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Black Lives Still Matter: 6 Ways You Can Help To Keep The Ball Moving

Photo: Clay Banks / Unsplash
Black Lives Still Matter: 6 Ways You Can Help To Keep The Ball Moving

By Ashley Oken

After being ignited by the deaths of George Floyd, Breonna Taylor, and Tony McDade, protests have erupted across the country and around the world. Society is at the breaking point of seeing Black death.

However, some have treated this experience more like boot camp, instead of a mission in which you integrate righteous rage with joy and living. It’s more than a hashtag.

The truth is, dismantling institutional racism isn’t a week-long effort, but long-term work. 

Here’s how you can make sure Black lives still matter.

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1. Continue to acknowledge your privilege. 

Use your privilege to fight racial injustice against the Black community. 

Keep seeing and focusing on the fact there is a privilege that a white person or non-Black POC has. Elevate stories of Black loss. Speak up when Black people are underrepresented in professional settings.

Call out racism when you see it. It is always on those with this privilege who choose to overlook these issues, not on those who are facing the issues. 

2. Continue to confirm the existence of anti-Blackness in all forms. 

Continue to uphold the message that all Black lives are important.

Address anti-Blackness in your community and anywhere possible. Take action on the underrepresented issues, such as the high murder rate of Black trans women. Vocalize your support by saying his/her/their name.

Understand people who are lost to racist violence are more than a hashtag or statistic. Continue to be sensitive about sharing videos of Black death. Confirming and combating anti-Blackness in daily life can go a long way. 

3. Know that anti-racism is about actions in everyday life.  

Being a true anti-racist is much more than sharing hashtags on social media. 

It’s about addressing any biases — the attitudes or stereotypes that affect our understanding, actions, and decisions in an unconscious manner — that may exist within you. You can subconsciously hold deeply racist views while acting like you’re not racist in your life.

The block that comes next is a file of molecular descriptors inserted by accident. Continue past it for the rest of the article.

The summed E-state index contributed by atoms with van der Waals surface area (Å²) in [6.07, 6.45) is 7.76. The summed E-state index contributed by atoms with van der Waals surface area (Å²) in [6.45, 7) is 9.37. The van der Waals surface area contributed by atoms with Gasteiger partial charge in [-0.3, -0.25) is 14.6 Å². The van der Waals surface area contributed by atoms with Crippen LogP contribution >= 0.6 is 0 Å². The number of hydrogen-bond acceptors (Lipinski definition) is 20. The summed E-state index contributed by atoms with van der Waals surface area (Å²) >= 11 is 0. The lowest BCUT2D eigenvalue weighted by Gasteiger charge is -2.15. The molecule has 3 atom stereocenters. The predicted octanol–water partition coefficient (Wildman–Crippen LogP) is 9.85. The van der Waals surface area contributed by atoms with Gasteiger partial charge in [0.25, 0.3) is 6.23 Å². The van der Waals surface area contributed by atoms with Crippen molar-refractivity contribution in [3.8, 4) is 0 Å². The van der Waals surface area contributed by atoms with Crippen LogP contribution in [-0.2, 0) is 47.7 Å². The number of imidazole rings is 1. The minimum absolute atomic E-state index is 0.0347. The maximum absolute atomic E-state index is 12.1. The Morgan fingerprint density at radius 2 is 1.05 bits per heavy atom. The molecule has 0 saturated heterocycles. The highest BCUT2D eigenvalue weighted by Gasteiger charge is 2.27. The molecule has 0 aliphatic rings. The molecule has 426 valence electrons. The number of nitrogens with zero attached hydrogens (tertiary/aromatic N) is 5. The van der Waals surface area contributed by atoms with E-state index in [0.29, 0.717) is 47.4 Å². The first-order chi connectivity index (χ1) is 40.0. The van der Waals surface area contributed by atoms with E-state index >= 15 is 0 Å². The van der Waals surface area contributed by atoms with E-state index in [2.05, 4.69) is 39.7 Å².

Never use first impressions or gut instincts based upon racist stereotypes to assess anyone. See that experiences of anti-Black racial trauma are real by consuming art that discusses this such as, When They See Us. 

See that Black joy and excellence are valid. Use statements that embrace multiculturalism instead of, “choosing not to see color”. Constantly evaluating your thinking about Black people and working to improve yourself can help. 

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4. Fight for racial justice in education. 

Understand Black lives matter inside and outside of the classroom.

Listen to Black parents and children when they say an educator is racist and call that out. Look at the school curriculum. Make sure Black history, culture, and life are not left out. 

Call on administrators to hire, support, and promote more Black educators and counselors. Call out school policies that can cross into racist territory, such as dress codes and discipline codes.

Making a serious effort to end Black exclusion in education and calling out passivity and indifference to the education of Black children can bring change.  

5. Don’t let the movement be reduced to a cultural debate by hostile environments. 

Don’t let the attention that was paid to Black anger die.

Continue to examine and analyze how the conversation around race has been shaped by the media. Reject treating race as a spectacle, instead of the serious subject it is. 

Ask that companies do more than make performative gestures of support through posting black squares. Ask them to hire and promote Black people. Listen to Black voices all the time, not just when racism is being debated. 

6. Continue to be a true ally in solidarity with the movement and participate in it offline.

Keep supporting Black businesses by purchasing from them. Make sure that your BLM support counts with your time, wallet, and money. Continue to vote out those who advocate for racist ideology.

Continuously make recurring donations to funds that support Black individuals. Advocate for legislation that ensures police accountability and justice for Black people.

Keep speaking up about this issue beyond your Facebook timeline. A large number of people engaging in these things propagates real change. 

Being truly dedicated to racial justice isn’t for the faint of heart or thin-skinned. It requires remaining strong and principled, while walking along the long, grueling road to change.

Remember: all Black life matters all the time, not just when it’s lost. 

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Ashley Oken is a writer who focuses on health and wellness, mental health, and relationships. For more of her mental health content, visit her author profile on Unwritten.

This article was originally published at Unwritten. Reprinted with permission from the author.